The Latest (and Dangerous) Carl Icahn Strategy

Carl Icahn’s outlook for the stock market is grim. The octogenarian investor reckons that unless the federal government stimulates the government with more spending, a “day of reckoning” looms.Carl Icahn strategy

Icahn didn’t suffuse “day of reckoning” with a precise definition, but it is easy enough to infer he means a hard sell-off in stocks. A recent SEC filing shows that Icahn Enterprises (NASDAQ: IEP), Icahn’s primary investment vehicle, has a 149% net short position. In other words, the value of Icahn’ s short positions – stocks and other financial securities borrowed and then sold – is worth 149% more than the value of his long positions.

Icahn’s goal is to make money on a stock market decline through short sales. Icahn has borrowed stock and sold it. He now hopes to buy the stock back at a lower price. Shorting is still a buy-low, sell-high strategy, except in reverse: The sale occurs first and the purchase occurs second.

I would tread carefully in following the current Carl Icahn strategy into the world of short selling, especially when shorting individual stocks.

For one, Icahn has been wrong so far. His short positions were down 8.4% in the first quarter. What’s more, there’s hardly a consensus among celebrity investors that a market correction is imminent. The most celebrated celebrity investor, Warren Buffett, warns dire prognostication shouldn’t be taken as gospel. Low interest rates, which appear to have been institutionalized, allow for higher investment valuations compared to the past, so Buffett reasons.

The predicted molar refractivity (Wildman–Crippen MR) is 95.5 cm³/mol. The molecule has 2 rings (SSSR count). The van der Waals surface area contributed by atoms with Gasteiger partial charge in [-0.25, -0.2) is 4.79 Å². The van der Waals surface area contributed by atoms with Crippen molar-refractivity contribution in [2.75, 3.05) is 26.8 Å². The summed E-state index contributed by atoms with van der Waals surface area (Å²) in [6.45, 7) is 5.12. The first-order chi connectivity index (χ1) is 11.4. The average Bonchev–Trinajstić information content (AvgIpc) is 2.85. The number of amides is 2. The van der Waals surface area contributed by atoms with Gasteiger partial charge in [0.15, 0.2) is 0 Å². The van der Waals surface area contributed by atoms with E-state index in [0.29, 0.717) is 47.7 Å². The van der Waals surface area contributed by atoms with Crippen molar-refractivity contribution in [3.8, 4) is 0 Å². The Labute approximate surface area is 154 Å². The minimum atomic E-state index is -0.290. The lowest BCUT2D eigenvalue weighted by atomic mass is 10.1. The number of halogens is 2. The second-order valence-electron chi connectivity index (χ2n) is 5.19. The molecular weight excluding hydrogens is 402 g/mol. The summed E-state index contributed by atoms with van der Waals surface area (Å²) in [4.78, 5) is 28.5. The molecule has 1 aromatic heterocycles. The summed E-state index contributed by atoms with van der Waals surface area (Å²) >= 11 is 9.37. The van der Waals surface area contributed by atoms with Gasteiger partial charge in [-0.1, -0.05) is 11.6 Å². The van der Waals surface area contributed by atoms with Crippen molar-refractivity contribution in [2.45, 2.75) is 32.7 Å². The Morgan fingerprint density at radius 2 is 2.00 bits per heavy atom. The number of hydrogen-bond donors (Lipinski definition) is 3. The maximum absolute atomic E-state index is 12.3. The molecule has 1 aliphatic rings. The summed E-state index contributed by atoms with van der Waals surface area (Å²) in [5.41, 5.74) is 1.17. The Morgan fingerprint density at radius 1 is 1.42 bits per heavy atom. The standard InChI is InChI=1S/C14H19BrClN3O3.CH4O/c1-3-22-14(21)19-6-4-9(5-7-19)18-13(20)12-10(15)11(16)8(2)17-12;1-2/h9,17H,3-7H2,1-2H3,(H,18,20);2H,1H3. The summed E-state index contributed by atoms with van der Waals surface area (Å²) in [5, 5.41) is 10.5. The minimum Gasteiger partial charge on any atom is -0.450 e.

What’s more, Icahn can be right and still get it wrong. The dreaded short squeeze, regardless of how overpriced a security appears, is a constant threat. A quote attributed to economist John Maynard Keynes goes, “The market can remain irrational longer than you can remain solvent.”

Ask celebrity investor Bill Ackman if Keynes’ words ring true.

Ackman has spent the past two years attempting to convince all within earshot that his long-time short Herbalife (NYSE: HLF) is little more than a pyramid scheme. (I agree with Ackman’s assessment.)

Nevertheless, Herbalife shares recently hit a 52-week high of $66.26. Herbalife trades at more than double Ackman’s break-even price of $31 a share. Ackman is down nearly a billion dollars on his Herbalife short. Investors are aware of Ackman’s large short, which is a form of pent-up demand. They know that he will eventually have to repurchase Herbalife shares.

An irrational market isn’t your only concern. While you’re short a stock, you’re responsible for covering dividend payments. Your broker could also charge interest on your outstanding position. Worse yet, your broker could call back the shares at an inopportune time, forcing you to buy back shares at a higher price than you sold.

And with a short sale, your loss is theoretically unlimited, while your gain is capped. The sky is theoretically the limit, but zero is the actual limit a stock can fall.

If you agree with Icahn’s prognosis, you can avail yourself of safer options. An inverse ETF is one safer option.

An inverse ETF is bought and held just like any stock. The difference is that the inverse ETF moves contra to its corresponding investment. One goes up, the other goes down, and vice versa. For example, the ProShares Short S&P500 (NYSEArca: SH) moves contra to the S&P 500. If you anticipate a broad-based market sell-off, the ProShares Short S&P500 is worth considering.

Inverse ETF

ProShares Short S&P500 isn’t the only broad-based contra investment. The ProShares Short QQQ (NYSEArca: PSQ) trades contra to the Nasdaq Composite Index; the ProShares Short Russell2000 (NYSEArca: RWM) contra to the small-cap Russell 2000 Index.

You’ll also find inverse ETFs that trade contra to most business sectors: The Short Financials ETF (NYSEArca: SEF) trades contra to bank stocks; the Short Oil & Gas ETF (NYSEArca: DDG) trades contra to the U.S. oil and gas producers. There are many more.

For most investors, long is the way to go. But a sliver of your portfolio allocated to a contra investment, like an inverse ETF, will smooth out the ups and downs in your investment portfolio, thus making for a smoother ride over the long haul.

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Published by Wyatt Investment Research at